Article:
## Video transcripts

Hi, and welcome to this lesson about queuing structures.

In the previous lessons, we’ve looked at the two main algorithms for graph traversal, DFS and BFS, and how to build and use routing tables to navigate their corresponding graphs. In this lesson, we’ll see how these algorithms can be implemented in practice, using queuing structures.

A queuing structure is a memory structure that can be used to manage priorities between tasks. For example, imagine that we have a list of documents, and we need to decide the order in which we will process them. Queuing structures can be used to store the documents and manage the priority between documents.

There are only two operations that can be performed when using a queuing structure. Namely, adding (or pushing) an element, and removing (or, popping) an element.

I’ll now introduce two queuing structures that can be used to manage priorities in different ways.

### Stacks / LIFO / Last-In First-Out

A stack, which is known as a Last-In-First-Out, or LIFO for short, is a memory structure for which the last element added in the stack is the first one that will be removed. Let’s imagine a list of documents we have to process. Using a LIFO means putting all the documents in a pile, or stack. You can only pick up the document on the top of the pile, which was the last one added.

### Queues / FIFO / First-In First-Out

On the contrary, a queue, which is known as a First-In-First-Out, or FIFO for short, is a memory structure for which the first element added will be the first one to be removed. Imagine it as a queue in a shop. Customers are served on a first-come, first-served basis.

### A unified algorithm for graph traversal

A queuing structure can be used to manage the priorities with which we examine vertices in a graph when performing graph traversal. When exploring a vertex, a queuing structure can be used to store the neighboring vertices, but only if those vertices weren’t previously explored.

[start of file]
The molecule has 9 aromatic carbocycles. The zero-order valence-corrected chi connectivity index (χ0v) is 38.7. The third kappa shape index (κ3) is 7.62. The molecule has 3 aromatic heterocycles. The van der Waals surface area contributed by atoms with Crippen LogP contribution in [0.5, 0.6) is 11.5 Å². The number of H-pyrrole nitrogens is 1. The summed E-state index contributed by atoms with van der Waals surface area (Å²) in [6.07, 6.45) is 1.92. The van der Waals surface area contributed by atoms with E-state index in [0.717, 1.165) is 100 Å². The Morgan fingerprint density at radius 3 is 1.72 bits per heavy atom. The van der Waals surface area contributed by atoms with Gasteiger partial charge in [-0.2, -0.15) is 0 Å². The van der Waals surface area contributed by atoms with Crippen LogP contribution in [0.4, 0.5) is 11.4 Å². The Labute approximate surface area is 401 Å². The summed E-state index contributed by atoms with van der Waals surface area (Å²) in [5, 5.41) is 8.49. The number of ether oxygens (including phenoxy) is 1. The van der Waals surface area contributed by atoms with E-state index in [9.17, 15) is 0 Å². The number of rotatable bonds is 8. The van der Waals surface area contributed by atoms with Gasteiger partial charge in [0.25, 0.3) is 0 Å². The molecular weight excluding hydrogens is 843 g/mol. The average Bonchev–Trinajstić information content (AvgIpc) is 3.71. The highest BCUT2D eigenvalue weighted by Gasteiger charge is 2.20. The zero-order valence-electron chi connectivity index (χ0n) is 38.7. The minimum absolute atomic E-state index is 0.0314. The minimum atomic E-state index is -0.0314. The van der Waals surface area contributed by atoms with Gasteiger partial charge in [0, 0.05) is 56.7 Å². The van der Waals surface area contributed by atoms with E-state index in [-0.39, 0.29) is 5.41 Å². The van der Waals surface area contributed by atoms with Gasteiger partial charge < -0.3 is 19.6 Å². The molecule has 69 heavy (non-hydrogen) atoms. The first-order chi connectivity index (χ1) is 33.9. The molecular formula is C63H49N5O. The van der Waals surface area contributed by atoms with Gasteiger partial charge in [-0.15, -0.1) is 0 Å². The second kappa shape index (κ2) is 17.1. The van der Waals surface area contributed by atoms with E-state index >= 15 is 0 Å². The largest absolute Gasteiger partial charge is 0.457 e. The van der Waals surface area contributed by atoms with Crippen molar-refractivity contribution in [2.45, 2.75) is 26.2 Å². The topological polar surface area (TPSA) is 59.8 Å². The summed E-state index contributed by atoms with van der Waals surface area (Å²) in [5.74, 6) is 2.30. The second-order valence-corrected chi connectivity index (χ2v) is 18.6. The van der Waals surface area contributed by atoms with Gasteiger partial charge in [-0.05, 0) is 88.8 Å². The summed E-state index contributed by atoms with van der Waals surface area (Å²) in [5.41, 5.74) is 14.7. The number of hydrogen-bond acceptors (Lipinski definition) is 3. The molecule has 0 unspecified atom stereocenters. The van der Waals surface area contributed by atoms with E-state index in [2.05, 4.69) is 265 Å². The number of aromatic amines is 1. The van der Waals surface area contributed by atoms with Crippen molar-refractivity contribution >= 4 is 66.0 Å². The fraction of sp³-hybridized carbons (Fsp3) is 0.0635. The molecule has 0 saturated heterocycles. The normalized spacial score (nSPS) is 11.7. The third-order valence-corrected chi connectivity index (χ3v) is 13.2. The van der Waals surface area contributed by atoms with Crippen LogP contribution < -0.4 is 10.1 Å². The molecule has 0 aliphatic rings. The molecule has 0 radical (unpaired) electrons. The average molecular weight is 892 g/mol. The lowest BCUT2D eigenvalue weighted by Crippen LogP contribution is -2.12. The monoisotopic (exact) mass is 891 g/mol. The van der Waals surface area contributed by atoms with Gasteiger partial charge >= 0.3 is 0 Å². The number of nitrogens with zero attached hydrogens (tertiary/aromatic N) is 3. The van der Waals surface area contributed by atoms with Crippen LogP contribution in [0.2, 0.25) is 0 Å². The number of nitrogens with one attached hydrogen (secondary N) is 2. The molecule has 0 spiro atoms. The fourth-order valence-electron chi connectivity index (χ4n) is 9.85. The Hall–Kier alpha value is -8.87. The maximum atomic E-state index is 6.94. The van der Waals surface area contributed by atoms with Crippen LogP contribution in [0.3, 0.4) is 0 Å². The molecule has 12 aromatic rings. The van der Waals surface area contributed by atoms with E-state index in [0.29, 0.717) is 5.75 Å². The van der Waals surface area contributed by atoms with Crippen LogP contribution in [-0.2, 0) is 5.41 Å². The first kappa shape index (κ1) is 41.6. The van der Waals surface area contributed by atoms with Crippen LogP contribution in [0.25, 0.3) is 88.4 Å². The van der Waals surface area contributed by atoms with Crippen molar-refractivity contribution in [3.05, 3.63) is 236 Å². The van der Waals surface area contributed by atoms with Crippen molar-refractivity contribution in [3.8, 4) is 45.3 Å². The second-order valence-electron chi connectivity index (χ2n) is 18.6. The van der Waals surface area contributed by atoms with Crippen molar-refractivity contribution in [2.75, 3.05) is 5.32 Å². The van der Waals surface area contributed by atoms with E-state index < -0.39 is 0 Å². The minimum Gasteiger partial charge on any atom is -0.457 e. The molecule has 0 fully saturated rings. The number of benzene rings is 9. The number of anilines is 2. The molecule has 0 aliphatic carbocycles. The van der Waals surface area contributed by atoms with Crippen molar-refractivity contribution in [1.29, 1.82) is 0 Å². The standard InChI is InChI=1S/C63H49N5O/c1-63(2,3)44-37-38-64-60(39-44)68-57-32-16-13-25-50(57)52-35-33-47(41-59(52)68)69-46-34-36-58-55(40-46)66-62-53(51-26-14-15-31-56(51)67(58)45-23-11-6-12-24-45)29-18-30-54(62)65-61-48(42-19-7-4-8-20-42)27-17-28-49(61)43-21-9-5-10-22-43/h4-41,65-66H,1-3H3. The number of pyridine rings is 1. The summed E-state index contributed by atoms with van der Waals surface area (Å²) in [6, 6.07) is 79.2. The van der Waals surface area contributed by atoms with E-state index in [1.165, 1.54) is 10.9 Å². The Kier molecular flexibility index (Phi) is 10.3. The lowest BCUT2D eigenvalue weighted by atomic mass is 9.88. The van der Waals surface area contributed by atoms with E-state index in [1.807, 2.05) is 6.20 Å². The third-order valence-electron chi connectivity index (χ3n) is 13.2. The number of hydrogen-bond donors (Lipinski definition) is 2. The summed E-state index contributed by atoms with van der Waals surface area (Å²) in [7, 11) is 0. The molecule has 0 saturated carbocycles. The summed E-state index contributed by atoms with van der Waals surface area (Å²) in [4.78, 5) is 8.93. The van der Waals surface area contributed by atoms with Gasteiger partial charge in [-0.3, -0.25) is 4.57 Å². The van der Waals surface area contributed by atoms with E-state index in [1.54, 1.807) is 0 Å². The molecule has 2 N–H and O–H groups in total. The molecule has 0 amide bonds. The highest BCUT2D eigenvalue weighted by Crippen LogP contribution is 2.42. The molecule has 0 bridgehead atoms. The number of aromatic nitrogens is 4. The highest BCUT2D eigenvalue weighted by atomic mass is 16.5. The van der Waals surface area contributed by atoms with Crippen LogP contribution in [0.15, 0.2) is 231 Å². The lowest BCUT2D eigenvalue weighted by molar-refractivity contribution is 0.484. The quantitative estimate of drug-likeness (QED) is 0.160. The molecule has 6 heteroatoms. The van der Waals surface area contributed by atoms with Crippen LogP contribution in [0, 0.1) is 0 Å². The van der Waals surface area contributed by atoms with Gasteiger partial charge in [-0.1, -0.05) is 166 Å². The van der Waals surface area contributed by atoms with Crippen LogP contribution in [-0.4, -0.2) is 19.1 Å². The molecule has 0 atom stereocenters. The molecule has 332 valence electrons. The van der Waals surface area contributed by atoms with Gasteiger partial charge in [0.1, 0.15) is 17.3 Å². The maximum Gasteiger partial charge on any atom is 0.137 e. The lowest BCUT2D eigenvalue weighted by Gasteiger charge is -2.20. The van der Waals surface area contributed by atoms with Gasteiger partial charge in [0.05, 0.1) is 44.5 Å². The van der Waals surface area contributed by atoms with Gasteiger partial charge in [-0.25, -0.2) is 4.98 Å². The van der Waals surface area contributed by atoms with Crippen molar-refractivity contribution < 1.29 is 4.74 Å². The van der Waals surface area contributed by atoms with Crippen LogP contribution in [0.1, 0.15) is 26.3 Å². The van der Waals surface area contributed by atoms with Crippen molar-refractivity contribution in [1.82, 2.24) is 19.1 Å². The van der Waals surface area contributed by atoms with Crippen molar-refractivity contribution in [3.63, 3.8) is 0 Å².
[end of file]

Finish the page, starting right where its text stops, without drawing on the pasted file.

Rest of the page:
By repeating this principle until the queuing structure is empty, we obtain a DFS if we choose to use a LIFO, and BFS when we use a FIFO. Indeed, when using a LIFO, we first explore the last vertices that were added to the queuing structure, and thus keep following the last direction. However, when using a FIFO, we first explore the first added vertices, and thus proceed with increasing hops from the start. The following unified algorithm will function for both a BFS and a DFS by simply changing the queuing structure. In other words, using the LIFO for a DFS, and the FIFO for a BFS.
# This unified algorithm takes as arguments a graph, and a vertex of this graph from which to start the graph traversal using a queuing structure. The algorithm returns the list of explored_vertices, and a routing table to navigate through the graph.

def traversal (start_vertex, graph) :

# First we create either a LIFO or a FIFO
queuing_structure = new_queuing_structure()

# Add the starting vertex with None as parent
queuing_structure.push((start_vertex, None))

# Initialize the outputs
explored_vertices = []
routing_table = {}

# Iterate while some vertices remain
while len(queuing_structure) > 0 :

# This will return the next vertex to be examined, and the choice of queuing structure will change the resulting order